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Wallachia (also spelt Walachia; Romanian: Ţara Românească - literally "Romanian country"; also Vlahia or Valahia; Turkish: Iflak) formed a Romanian principality in eastern Europe from the late Middle Ages until the mid-19th century.
Beginning with the tenth century, Byzantine, Slavic and Hungarian sources, and later Western ones mention the existence of small states peopled by Romanians under leaders known as cneji or voievozi - at first in Transylvania, then in the 12th-13th centuries in the territories east and south of the Carpathian Mountains. A specific characteristic of Romanian history from the Middle Ages to modern times is that they lived in three adjacent principalities - Wallachia, Moldavia and Transylvania, which was an autonomous voivodship of Hungary.
In the 14th century, along with the decline of the neighboring Poles, Hungarians, Tatars, several feudal states formed in the south and the east of the Carpathian Mountains - Wallachia under Basarab I (around 1330) and Moldavia under Bogdan I (around 1359).
In the second half of the 14th century, a new threat appeared - the Ottoman Empire. After having first gained a foothold in Europe in 1354, the Ottoman Turks reached the south bank of the Danube in 1396.
Alone or allied with the neighbouring Christian countries, rather than in alliance with the other two Romanian principalities, Mircea the Elder (1386-1418) and Vlad Tepes (1456-1462) of Wallachia, Stephen the Great (1457-1504) of Moldavia and Janos Hunyadi, prince of Transylvania (heroic figure to both Romanians and Hungarians), fought many defensive battles against the Ottomans, preventing them from expanding into Central Europe.
As the whole Balkan Peninsula became Turkish territory and following the fall of Constantinople to Mehmed II in 1453, the Romanian principalities had to accept the suzerainty of the Ottoman Empire for more than three centuries, though there were a few attempts to regain independence: (Michael the Brave in 1600 managed to unite for a short period of time all the three principalities). The tribute paid to the Turks allowed Wallachia (and Moldavia too) to maintain its autonomy.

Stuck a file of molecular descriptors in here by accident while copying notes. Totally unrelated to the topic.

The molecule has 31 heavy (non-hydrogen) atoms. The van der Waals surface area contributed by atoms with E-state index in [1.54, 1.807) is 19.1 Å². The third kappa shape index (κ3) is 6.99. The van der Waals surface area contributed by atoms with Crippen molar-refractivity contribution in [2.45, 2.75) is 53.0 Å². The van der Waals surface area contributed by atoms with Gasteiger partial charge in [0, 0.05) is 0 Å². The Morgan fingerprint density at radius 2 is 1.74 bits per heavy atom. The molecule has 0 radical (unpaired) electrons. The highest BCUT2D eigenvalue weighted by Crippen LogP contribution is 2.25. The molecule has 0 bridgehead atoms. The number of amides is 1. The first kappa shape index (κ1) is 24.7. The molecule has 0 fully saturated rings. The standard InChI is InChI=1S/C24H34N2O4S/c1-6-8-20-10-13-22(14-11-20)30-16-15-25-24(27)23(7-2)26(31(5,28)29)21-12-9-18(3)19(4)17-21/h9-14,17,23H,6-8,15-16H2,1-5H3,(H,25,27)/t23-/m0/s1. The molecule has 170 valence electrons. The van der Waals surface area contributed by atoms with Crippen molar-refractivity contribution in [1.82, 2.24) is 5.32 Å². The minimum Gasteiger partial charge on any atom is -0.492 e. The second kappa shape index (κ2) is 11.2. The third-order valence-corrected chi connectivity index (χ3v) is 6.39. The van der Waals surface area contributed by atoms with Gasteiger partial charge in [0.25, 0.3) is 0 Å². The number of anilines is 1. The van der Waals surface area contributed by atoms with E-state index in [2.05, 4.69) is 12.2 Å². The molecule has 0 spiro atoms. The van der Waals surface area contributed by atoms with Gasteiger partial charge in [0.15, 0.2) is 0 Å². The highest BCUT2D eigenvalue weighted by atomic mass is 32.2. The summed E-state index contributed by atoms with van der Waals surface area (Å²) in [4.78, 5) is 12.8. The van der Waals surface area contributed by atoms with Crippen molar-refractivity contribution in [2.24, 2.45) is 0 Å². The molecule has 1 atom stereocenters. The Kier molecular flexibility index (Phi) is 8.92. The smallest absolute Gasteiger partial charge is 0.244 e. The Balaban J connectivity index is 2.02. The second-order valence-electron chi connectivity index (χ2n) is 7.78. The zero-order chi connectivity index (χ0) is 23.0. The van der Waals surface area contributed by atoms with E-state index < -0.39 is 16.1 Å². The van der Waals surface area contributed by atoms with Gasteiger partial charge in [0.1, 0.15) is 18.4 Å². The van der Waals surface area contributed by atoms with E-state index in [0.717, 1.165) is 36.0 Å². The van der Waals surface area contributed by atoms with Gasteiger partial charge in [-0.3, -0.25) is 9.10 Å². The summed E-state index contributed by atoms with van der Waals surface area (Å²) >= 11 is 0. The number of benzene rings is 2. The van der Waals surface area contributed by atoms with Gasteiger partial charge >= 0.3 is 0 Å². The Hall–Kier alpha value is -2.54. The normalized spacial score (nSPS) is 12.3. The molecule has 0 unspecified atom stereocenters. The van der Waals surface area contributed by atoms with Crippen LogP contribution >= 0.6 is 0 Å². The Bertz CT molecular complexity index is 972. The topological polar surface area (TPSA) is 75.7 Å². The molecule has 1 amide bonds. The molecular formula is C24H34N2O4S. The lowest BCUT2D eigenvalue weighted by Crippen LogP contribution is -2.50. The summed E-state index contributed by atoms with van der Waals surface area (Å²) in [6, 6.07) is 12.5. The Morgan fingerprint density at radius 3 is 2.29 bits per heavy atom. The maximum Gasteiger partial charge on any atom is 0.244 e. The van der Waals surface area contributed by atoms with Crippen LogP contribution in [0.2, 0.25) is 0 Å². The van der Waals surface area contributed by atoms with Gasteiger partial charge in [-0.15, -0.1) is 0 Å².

After 1716, the Ottomans decided to cease choosing the voivode from among the Romanian boyars and instaured the Phanariote regime: the rulers were to be appointed from the influential Greeks of the Phanar neighbourhood of Istanbul.
The Phanariote rule ended only after the uprising of 1821 of Tudor Vladimirescu. In 1831 an act resembling a constitution ("Rčglement Organique") was adopted. In 1859, Wallachia voted to unite with Moldavia to form the state of Romania, under the rule of Alexander John Cuza.
- Litovoi, on the east side of the Olt river, 1247-1277,
- Seneslau, on west side of the Olt river, at Arges, c.a.1247
- Barbat, c.a.1277-c.a.1290
- Tihomir, c.a.1290-c.a.1310
- Basarab I, about 1310 - 1352
- Vladislav I or Vlaicu-Voda, 1364-c.a.1377
- Mircea cel Batrin (Mircea the Elder), 1386-1418
- Vlad Tepes (Vlad the Impaler), 1448, 1456-1462, 1476
- Neagoe Basarab, 1512-1521
- Mihai Viteazul (Michael the Brave), 1593 - 1601
- Constantin Brâncoveanu 1688 - 1714
- Alexander John Cuza, 1859 - 1866
See also the complete List of Wallachian rulers.
Coat of Arms of Romania
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